He mixed the entire Hotel California record in one day on headphones in a room AT Hotel California and then left without checking out
Word clocks sync to him
He records a whole band perfectly with one mic, in one take, on one track, on tape — and mixes it to surround sound … telepathically
He pronounces Moog correctly
He’s so forward thinking that the last time he played guitar was tomorrow
He can tune a piano and tuna fish
He’s won Grammy’s for songs he almost worked on
He once wrote a concerto for dog whistle
He thought he’d made a mistake once, but he was mistaken
He can hear, pan, eq and add effects to the sound of one hand clapping
At a lecture, he once uttered, “just do it” and walked off the stage. Nike tried to sue him for using the catch phrase, but ended up being sued themselves by him as he had already developed that exact shoe style for a song intro that required someone running into a house. The album was “Nike Runner” and the title song was “Just Do It”. He did however let Nike keep making the shoe pump that he had invented for the compression effect on that intro. It eliminated sock issues by compressing foot sweat.
How does one rise above an ocean of talent? Well, sex sells, we all know that. On the international stage, gender exhibitionism and gender confusion clearly help bring attention to yourself. Of course, gender bending is not new among entertainers — Bowie, Marilyn Manson, Boy George, Madonna, Lady Gaga, Annie Lennox, are all or have been gender opportunists, that exploit gender and gender ambiguity as suits them at the time, invariably to shock.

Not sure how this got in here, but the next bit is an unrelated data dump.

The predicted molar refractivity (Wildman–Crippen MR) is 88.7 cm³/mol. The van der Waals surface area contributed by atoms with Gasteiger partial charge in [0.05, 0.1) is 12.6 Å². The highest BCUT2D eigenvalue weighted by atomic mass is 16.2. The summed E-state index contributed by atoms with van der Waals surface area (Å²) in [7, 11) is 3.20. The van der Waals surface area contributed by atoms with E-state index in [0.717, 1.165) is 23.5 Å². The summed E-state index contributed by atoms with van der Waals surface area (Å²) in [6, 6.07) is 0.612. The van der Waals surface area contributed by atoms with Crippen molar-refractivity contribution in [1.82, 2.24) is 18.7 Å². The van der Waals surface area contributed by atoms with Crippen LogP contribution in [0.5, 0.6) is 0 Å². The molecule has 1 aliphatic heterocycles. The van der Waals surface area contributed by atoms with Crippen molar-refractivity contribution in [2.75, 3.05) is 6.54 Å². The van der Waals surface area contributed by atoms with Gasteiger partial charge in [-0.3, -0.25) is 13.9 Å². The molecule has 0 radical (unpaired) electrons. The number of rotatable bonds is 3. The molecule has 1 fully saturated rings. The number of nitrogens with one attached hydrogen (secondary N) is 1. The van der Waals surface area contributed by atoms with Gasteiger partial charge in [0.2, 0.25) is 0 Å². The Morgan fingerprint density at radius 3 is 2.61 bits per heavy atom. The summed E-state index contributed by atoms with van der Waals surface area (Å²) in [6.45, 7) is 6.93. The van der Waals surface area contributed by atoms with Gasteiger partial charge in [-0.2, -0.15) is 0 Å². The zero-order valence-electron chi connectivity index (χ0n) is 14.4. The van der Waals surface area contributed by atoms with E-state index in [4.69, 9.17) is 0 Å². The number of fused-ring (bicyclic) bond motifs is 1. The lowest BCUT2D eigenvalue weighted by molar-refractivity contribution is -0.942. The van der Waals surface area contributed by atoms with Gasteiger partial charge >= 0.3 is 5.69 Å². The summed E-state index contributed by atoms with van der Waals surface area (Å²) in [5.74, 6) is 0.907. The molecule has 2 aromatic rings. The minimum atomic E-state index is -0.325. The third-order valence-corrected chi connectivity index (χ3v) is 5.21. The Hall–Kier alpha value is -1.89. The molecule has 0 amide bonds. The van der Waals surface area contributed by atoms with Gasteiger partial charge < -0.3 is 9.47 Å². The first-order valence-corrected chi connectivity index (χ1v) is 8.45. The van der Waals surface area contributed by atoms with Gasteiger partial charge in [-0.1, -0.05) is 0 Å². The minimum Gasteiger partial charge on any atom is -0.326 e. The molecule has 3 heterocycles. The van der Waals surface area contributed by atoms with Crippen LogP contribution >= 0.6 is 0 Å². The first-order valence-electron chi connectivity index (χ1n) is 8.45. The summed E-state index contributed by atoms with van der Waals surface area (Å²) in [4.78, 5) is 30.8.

All that to say, the latest in the parade of gender opportunists is the 2014 winner of the Eurovision music content, Conchita Wurst, an intriguing transgender entertainer from Austria. Here is his/her performance of Rise Like a Phoenix:
The video is well conceived, and the song is an exceptional platform for Conchita. It could easily be the theme song for a James Bond film.
Conchita’s real name is Tom Neuwirth. I have to say, for me the beard is disconcerting in this context. As it is meant to be, no doubt. However, that is a minor distraction, as the performance, the presentation and the song are exceptional.
Here is a photo of ungendrified Tom:
Along the same gender ambiguity meme, here is a great video by French artist Stromae, and his/her performance of Tous Les Mêmes (All The Same):
Ahh, time marches on. Here is a fun website that has pictures of 80’s pop stars today. Some do better than others. Some look scary. Some look cool, regardless of age. Some still wear funny hats (“we are … da da da … Devo”). Whatever.
With more than 54 million views, this video has probably been seen by just about everybody but me. In a nutshell, it starts with a lone street performer in Santa Monica, CA and travels around the world adding voices and texture. Great idea. Great song. Great performances.
I have just completed a new song, titled “Free”. Free is a dreamy, hypnotic song about escaping the chaos of daily life – “… let the world melt away”. The music, sound and lyrics swirl around to create a mental space away from wherever you are.